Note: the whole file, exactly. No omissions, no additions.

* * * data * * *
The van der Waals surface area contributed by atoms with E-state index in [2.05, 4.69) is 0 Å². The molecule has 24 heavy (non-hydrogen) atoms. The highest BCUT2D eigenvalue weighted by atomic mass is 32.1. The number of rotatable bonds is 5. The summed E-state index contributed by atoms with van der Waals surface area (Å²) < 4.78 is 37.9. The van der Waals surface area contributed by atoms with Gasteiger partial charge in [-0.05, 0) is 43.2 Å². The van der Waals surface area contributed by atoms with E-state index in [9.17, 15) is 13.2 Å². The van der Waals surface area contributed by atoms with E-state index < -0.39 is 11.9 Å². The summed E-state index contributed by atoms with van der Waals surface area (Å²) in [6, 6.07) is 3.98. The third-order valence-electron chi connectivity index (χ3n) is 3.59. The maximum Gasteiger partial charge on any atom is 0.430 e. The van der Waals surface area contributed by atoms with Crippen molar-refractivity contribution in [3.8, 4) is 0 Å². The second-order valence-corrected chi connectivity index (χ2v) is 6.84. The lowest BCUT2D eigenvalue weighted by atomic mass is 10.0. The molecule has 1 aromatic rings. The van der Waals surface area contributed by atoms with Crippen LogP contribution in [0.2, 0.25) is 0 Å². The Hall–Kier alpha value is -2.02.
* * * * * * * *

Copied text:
The van der Waals surface area contributed by atoms with E-state index in [2.05, 4.69) is 0 Å². The molecule has 24 heavy (non-hydrogen) atoms. The highest BCUT2D eigenvalue weighted by atomic mass is 32.1. The number of rotatable bonds is 5. The summed E-state index contributed by atoms with van der Waals surface area (Å²) < 4.78 is 37.9. The van der Waals surface area contributed by atoms with Gasteiger partial charge in [-0.05, 0) is 43.2 Å². The van der Waals surface area contributed by atoms with E-state index in [9.17, 15) is 13.2 Å². The van der Waals surface area contributed by atoms with E-state index < -0.39 is 11.9 Å². The summed E-state index contributed by atoms with van der Waals surface area (Å²) in [6, 6.07) is 3.98. The third-order valence-electron chi connectivity index (χ3n) is 3.59. The maximum Gasteiger partial charge on any atom is 0.430 e. The van der Waals surface area contributed by atoms with Crippen molar-refractivity contribution in [3.8, 4) is 0 Å². The second-order valence-corrected chi connectivity index (χ2v) is 6.84. The lowest BCUT2D eigenvalue weighted by atomic mass is 10.0. The molecule has 1 aromatic rings. The van der Waals surface area contributed by atoms with Crippen LogP contribution in [0.2, 0.25) is 0 Å². The Hall–Kier alpha value is -2.02.